The title is pretty clear.
My website consists of both English-written and Spanish-written versions. You can go to the main site, which is in Spanish, by clicking http://www.chrishonn.com and to the translated version, which is in English, at http://en.chrishonn.com. At the index of each page, there is a link (at the bottom) that allows the user to pass from one site to the other.
However, I was wondering, how big sites like Google, Yahoo!, and other brands' websites recognize the user's geographical location/IP so that - depending on that - the site's language is adapted (i.e. you are from China and you visit www.google.com, you'll be redirected to www.google.cn).
I have stated on every single page of my website the language:
<meta http-equiv="content-language" content="en">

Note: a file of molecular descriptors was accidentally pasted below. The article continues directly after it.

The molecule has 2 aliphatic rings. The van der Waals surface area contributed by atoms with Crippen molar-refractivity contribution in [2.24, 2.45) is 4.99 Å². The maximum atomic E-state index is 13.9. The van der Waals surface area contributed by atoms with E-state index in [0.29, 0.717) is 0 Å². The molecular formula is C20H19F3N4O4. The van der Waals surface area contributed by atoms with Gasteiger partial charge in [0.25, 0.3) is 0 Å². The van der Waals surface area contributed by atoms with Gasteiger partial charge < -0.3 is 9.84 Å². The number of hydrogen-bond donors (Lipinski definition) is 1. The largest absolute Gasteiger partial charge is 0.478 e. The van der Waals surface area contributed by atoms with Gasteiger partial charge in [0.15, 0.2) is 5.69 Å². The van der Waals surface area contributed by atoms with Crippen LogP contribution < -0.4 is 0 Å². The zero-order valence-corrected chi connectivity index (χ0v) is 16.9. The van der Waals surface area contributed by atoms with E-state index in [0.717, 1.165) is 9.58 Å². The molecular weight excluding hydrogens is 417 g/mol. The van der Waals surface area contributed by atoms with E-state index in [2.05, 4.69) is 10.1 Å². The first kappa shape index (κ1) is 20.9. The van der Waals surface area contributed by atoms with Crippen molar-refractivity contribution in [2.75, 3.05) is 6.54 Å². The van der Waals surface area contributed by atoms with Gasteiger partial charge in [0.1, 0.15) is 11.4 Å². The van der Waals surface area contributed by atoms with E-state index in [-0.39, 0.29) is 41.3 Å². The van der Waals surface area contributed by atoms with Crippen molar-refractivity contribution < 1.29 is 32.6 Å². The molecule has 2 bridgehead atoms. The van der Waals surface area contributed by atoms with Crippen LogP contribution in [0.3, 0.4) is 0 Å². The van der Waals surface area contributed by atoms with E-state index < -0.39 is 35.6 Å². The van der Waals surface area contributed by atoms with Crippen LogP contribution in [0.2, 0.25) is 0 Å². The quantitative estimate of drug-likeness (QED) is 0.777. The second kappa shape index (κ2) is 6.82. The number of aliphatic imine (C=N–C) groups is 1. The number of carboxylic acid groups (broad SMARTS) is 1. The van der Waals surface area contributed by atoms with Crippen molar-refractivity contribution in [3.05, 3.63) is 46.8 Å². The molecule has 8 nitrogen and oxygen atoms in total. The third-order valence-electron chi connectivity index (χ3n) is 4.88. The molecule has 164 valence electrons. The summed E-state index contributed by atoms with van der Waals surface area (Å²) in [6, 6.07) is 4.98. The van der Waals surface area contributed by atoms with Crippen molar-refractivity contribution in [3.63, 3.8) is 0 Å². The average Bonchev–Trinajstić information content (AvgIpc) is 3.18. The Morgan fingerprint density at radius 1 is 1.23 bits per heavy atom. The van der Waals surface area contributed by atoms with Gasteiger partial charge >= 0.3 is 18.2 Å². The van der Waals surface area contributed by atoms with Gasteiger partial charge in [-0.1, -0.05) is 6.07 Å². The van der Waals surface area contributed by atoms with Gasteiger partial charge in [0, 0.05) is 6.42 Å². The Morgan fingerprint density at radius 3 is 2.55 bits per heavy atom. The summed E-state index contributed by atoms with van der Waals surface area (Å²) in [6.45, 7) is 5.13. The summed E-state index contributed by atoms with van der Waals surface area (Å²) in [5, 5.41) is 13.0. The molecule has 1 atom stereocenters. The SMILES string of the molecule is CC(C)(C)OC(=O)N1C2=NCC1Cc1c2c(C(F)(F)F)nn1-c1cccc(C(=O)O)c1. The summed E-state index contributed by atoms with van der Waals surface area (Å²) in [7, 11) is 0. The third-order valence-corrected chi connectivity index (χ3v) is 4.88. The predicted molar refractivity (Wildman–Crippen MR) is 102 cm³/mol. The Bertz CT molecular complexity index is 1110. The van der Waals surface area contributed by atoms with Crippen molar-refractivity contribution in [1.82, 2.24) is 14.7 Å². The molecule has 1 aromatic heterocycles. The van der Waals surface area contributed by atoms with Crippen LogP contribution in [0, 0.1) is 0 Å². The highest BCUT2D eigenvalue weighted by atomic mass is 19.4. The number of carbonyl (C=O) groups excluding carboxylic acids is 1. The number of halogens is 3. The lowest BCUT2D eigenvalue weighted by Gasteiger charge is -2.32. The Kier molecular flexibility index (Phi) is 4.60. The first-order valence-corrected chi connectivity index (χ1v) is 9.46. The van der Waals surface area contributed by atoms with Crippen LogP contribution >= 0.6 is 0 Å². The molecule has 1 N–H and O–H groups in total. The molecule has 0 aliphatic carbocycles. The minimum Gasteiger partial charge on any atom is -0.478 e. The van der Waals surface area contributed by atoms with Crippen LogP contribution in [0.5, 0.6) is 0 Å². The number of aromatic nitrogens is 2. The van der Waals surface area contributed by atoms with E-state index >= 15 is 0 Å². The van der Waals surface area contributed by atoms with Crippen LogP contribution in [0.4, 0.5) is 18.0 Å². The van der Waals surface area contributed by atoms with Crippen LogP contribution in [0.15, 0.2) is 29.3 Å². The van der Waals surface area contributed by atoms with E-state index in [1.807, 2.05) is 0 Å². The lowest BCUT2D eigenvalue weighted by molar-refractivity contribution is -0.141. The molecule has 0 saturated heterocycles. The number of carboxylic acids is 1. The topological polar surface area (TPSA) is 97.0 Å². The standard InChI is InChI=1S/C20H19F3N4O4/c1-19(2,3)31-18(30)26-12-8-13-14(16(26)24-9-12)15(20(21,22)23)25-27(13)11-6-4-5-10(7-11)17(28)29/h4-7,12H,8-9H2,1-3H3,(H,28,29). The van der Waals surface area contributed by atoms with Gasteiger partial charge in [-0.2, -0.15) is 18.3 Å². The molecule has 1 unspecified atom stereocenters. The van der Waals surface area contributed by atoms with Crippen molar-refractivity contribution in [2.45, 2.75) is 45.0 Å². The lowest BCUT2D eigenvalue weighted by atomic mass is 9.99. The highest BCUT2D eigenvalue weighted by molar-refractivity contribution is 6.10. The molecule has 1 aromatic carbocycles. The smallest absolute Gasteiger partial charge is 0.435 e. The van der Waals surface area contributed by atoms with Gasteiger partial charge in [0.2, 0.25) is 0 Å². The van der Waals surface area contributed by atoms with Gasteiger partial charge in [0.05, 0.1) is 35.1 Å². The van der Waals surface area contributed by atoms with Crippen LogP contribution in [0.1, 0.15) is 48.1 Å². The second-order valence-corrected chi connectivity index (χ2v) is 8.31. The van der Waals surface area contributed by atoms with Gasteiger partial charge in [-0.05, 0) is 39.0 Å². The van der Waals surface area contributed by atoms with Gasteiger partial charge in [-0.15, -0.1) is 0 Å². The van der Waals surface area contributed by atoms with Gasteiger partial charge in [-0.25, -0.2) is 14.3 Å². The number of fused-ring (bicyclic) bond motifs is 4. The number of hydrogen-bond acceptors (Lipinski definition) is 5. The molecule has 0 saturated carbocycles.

That example is of course from one of the http://en.chrishonn.com sites, which are in English.
I hope someone can give me a hand. Thank you (if I missed something, please let me know).
As for Google, your location is determined from your IP address. A request to google.com from outside the US returns an
HTTP/1.1 302 Found which redirects you to your country specific domain.
As also discussed on another post, doing these kinds of redirects can make SEO tricky and complicated. I suggest reading Matt Cutt's article (a Google software engineer) on how Google handles the 302 Redirect: SEO advice: discussing 302 redirects.
Different search engines handle the 302 redirect in a different way. With 302 redirects, you may risk having your original domain ignored by search engines.
If you want to determine your users' location from their IP address, there are many off-the-shelf services which basically map most of the IP ranges to countries. You may want to check:
Another popular technique is to parse the Accept-Language HTTP header, which contains information about the user's language preferences. Mainstream browsers allow these language preferences to be modified by the user. You may read more about this technique from: